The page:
November 10, 2014

It never gets old

Last week Misbah-ul-Haq became the oldest player to score two centuries in a Test. Here's a look at some other players who were the oldest to achieve some other feats

The oldest centurion
Misbah-ul-Haq still has a way to go to overtake the oldest man to score a hundred in a Test. Jack Hobbs was 46 years 82 days old when he made his 15th and last century for England, 142 against Australia in Melbourne in 1928-29. Misbah was the 19th 40-year-old to score a Test century - earlier this year Shivnarine Chanderpaul was the 18th. One record that might be in Misbah's sights is the one as the oldest ODI century-maker - currently it's Sanath Jayasuriya, who was 39 in 2008-09.

The oldest wicket-taker
That's a nice easy one, as it was taken by the oldest Test cricketer. The Yorkshire and England allrounder Wilfred Rhodes was 52 when he played his final Test, in the Caribbean in 1929-30. In the second innings of his final Test, in Kingston, Rhodes dismissed the West Indian opener Clifford Roach, one of ten wickets for Rhodes in the four Tests of that long-ago series.

The oldest debutant
James Southerton, a slow left-armer who mostly played for Surrey, was 49 at the time of the inaugural Test match in Melbourne in 1876-77. In a rather sad double, he was also the first Test cricketer to die (in June 1880). Next on the list is the Pakistan offspinner Miran Bakhsh (47 in 1954-55), not far ahead of two 46-year-old Australians who both made their debuts in the 1928-29 Ashes series - offspinner Don Blackie and slow left-armer Bert Ironmonger. Both these venerable spinners played their club cricket for St Kilda in Melbourne - and the Junction Oval's pavilion is named after them.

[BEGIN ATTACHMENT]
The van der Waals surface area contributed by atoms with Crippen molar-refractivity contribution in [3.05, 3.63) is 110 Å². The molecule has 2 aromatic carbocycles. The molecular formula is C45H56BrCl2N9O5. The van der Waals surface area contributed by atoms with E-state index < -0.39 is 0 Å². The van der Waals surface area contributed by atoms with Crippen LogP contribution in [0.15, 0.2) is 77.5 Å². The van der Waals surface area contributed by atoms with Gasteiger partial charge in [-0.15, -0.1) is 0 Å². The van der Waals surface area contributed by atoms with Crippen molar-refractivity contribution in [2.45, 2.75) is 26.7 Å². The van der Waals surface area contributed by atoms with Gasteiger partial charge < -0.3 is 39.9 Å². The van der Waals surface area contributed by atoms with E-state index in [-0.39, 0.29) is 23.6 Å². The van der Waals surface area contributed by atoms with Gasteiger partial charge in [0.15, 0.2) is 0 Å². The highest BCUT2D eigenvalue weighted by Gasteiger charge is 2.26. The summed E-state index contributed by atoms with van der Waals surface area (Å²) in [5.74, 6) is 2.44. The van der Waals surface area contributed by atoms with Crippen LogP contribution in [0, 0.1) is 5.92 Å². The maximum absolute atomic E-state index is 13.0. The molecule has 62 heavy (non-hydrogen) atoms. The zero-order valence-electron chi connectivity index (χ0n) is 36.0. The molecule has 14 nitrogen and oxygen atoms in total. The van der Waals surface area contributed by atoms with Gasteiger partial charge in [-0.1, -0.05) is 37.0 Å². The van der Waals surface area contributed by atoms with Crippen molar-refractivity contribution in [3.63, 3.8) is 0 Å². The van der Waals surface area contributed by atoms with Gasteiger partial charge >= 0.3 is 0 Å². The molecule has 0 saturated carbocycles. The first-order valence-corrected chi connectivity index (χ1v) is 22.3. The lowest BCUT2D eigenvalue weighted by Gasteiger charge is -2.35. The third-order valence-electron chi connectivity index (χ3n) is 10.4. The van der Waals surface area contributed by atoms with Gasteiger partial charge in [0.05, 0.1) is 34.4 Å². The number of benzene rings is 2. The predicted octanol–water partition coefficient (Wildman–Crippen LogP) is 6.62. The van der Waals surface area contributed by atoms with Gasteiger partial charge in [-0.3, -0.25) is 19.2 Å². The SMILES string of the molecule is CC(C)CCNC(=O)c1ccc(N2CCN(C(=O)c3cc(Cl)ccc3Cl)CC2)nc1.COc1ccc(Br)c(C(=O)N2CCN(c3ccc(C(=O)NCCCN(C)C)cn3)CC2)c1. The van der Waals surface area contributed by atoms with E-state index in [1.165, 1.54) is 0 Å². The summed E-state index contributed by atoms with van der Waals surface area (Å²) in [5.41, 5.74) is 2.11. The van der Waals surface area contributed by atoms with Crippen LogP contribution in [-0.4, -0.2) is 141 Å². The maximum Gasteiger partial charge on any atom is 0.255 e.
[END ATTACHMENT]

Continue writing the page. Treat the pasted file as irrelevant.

The oldest to take a five-for
Bert Ironmonger (see above) was a couple of months shy of his 50th birthday when he recorded the astonishing figures of 5 for 6 and 6 for 18 against South Africa on a spiteful pitch at the MCG in 1931-32. South Africa were bowled out for 36 and 45: Wisden, with some understatement, observed that "Ironmonger once more proved practically unplayable". The following year, during the Bodyline series, he came close to becoming the only 50-year-old to claim a Test five-for: he took 4 for 26 in the second innings of the first match, in Melbourne. The oldest man to take a five-for on his debut was 37-year-old England legspinner Charles "Father" Marriott, with 5 for 37 and 6 for 59 against West Indies at The Oval in 1933, although John Traicos was 45 when he took 5 for 86 on his debut for Zimbabwe, against India in Harare in 1992-93 - but he had played three Tests for South Africa, 22 years previously.

The oldest double-centurion
Only five men have scored a Test double-century when past 40, the most recent being Graham Gooch, for England against New Zealand at Trent Bridge, in 1994. Jack Hobbs is there too (41 in 1924). But the oldest of all was the spiky South African opener Eric Rowan, who made 236 against England at Headingley in 1951, a week after turning 42. His captain on that tour, 40-year-old Dudley Nourse, made 208 in the first Test at Trent Bridge, despite a broken thumb.

The oldest triple-centurion
Only three men have made a Test triple-century after turning 35: Kumar Sangakkara finally got there, after a couple of near misses, earlier this year against Bangladesh in Chittagong, when he was 36. Graham Gooch was 37 when he amassed 333 against India at Lord's in 1990. But Test cricket's oldest triple-centurion was also its first: Andy Sandham was 39 years 272 days old when he made 325 for England against West Indies in Kingston in 1929-30, in what turned out to be his final Test match.

The oldest hat-trick taker